Star Wars uses these metaphors of light versus dark to frame the epic struggle to restore “balance” to the Force. Characters like Luke Skywalker and Darth Vader play out their personal struggles with Temptation, Fall, Conflict, and Redemption in the context of this primal battle between good and evil—Empire versus Rebels, Jedi versus Sith. And in the Star Wars universe, balance isn’t achieved by equalizing the dark side and the light, but by vanquishing the dark side entirely. The onslaught of evil brought chaos; the victory of the light brings true order.

The images of darkness and light also characterize the Christian saga of Creation, Fall, Redemption, and Restoration. In this metanarrative, God first dispelled darkness with light (Gen. 1:1–3). He then crowned His newly ordered creation with human beings—His personal agents of glory and goodness. Though humans were meant to mediate God’s order in the world, evil plunged the universe into devastation and chaos.

At just the right time, however, God sent His light into the world to drive out the darkness (John 1:4, 9). God’s Son—the prophesied chosen one (Isa. 42:1)—battled the forces of darkness (John 1:5), surrendered His life to save the world (John 3:16), and rose from the dead in victory over death (Acts 2:24). Until the King’s return, His loyal subjects—the children of light (1 Thess. 5:5)—are to serve as a force of light and truth against the agents of darkness and deception (Eph. 6:12). This brings a new hope to fallen humanity, drawing our gaze from the suffering of this present darkness to the glorious restoration, when death itself will be swallowed up by life eternal (1 Cor. 15:54–56).

Beyond the Galaxy Far, Far Away . . .

Of course, it could be merely a coincidence that the fictional narrative of Star Wars shares some similarities with the factual metanarrative of the Bible. But there’s another explanation.

Imagine Truth as pure light shining from the divine Source of all Truth. The light shines through every aspect of God’s created universe, but it is also refracted through human image-bearers whose imaginations project a spectrum of stories onto the stage of human culture.

The Writers of Star Wars like George Lucas and J. J. Abrams tell the ultimate Story imprecisely, imperfectly, and often impurely, but almost always the big picture themes remain: Fall, Struggle, Sacrifice, Hope, Forgiveness, Redemption, Reconciliation, and Triumph. In the end, through a cataclysmic conflict between good and evil, the dark side is vanquished and the light side is victorious. All these themes become illustrations of God’s Story of redemption. All of them serve as potential points of contact between the tellers of God’s Story and a world entranced by the magic of the fictional world of Star Wars.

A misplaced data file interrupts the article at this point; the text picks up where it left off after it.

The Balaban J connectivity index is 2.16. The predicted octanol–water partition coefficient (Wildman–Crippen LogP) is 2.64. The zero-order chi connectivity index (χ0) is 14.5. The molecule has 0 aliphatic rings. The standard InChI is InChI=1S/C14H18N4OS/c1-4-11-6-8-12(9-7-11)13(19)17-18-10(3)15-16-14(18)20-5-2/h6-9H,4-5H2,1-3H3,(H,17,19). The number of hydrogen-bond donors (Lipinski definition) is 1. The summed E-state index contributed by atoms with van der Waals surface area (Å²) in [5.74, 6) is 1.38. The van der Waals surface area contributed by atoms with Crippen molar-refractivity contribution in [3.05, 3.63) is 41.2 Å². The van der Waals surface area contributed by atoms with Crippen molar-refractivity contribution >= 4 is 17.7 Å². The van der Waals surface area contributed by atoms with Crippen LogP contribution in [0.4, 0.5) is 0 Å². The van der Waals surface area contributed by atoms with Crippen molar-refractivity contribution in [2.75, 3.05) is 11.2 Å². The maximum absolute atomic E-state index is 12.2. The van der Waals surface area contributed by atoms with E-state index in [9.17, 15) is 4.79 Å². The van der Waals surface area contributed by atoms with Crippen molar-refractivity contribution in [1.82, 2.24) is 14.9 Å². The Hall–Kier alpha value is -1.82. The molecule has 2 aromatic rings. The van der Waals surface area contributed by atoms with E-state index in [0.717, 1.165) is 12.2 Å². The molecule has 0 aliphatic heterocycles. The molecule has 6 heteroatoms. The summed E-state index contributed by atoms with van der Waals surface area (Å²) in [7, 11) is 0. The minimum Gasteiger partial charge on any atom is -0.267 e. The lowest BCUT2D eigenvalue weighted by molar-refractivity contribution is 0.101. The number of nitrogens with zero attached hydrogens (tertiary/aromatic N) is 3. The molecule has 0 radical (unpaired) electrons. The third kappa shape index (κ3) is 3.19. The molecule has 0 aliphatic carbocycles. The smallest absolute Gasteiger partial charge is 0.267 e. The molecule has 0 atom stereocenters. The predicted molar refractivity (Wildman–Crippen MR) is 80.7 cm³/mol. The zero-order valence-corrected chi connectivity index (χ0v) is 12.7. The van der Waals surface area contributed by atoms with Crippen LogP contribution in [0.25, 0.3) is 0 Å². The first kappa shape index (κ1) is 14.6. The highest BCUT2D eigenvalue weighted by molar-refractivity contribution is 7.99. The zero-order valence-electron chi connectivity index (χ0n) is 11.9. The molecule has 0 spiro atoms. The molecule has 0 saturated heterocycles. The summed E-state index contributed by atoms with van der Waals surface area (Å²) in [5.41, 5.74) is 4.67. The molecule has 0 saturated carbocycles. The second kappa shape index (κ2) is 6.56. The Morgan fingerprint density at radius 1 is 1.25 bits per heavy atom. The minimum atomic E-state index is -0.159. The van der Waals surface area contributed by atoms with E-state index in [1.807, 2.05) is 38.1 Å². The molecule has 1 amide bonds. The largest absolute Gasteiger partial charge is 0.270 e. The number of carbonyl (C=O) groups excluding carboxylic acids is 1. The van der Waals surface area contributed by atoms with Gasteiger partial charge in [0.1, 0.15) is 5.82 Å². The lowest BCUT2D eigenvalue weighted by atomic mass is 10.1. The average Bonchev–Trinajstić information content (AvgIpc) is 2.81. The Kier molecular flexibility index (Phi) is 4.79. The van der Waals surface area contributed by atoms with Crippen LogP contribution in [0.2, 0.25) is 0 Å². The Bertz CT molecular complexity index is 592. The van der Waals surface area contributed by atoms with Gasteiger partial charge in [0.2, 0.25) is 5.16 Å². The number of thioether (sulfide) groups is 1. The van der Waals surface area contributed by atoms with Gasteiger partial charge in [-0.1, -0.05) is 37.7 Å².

As a theologian, I don’t embrace Star Wars as a kind of “fifth gospel.” But neither do I condemn it as devilish propaganda.

As a theologian, I don’t embrace Star Wars as a kind of “fifth gospel.” But neither do I condemn it as devilish propaganda. Instead, I perceive the Story behind the story, the metanarrative behind the myth, and the fact behind the fiction. I see the contours of God’s drama of redemption even in the frames of Star Wars. And I’m reminded of the reality revealed through God’s creation and articulated in the Bible’s creation-redemption narrative—the Story centered on the person and work of Jesus Christ in His first and second coming.

Image Credit: StarWars.com

1 See Steven A. Galipeau, The Journey of Luke Skywalker: An Analysis of Modern Myth and Symbol (Peru, IL: Carus, 2001); Mary Henderson, Star Wars: The Magic of Myth (New York: Spectra, 1997). Cf. Christopher Vogler, The Writer’s Journey: Mythic Structure for Writers, 3d ed. (Studio City, CA: Michael Wiese Productions, 2007).

2 For a classic discussion of ancient hero myths, see Joseph Campbell, The Hero with a Thousand Faces, 3d rev. ed., ed. Joseph Campbell Foundation (Novato, CA: New World Library, 2008).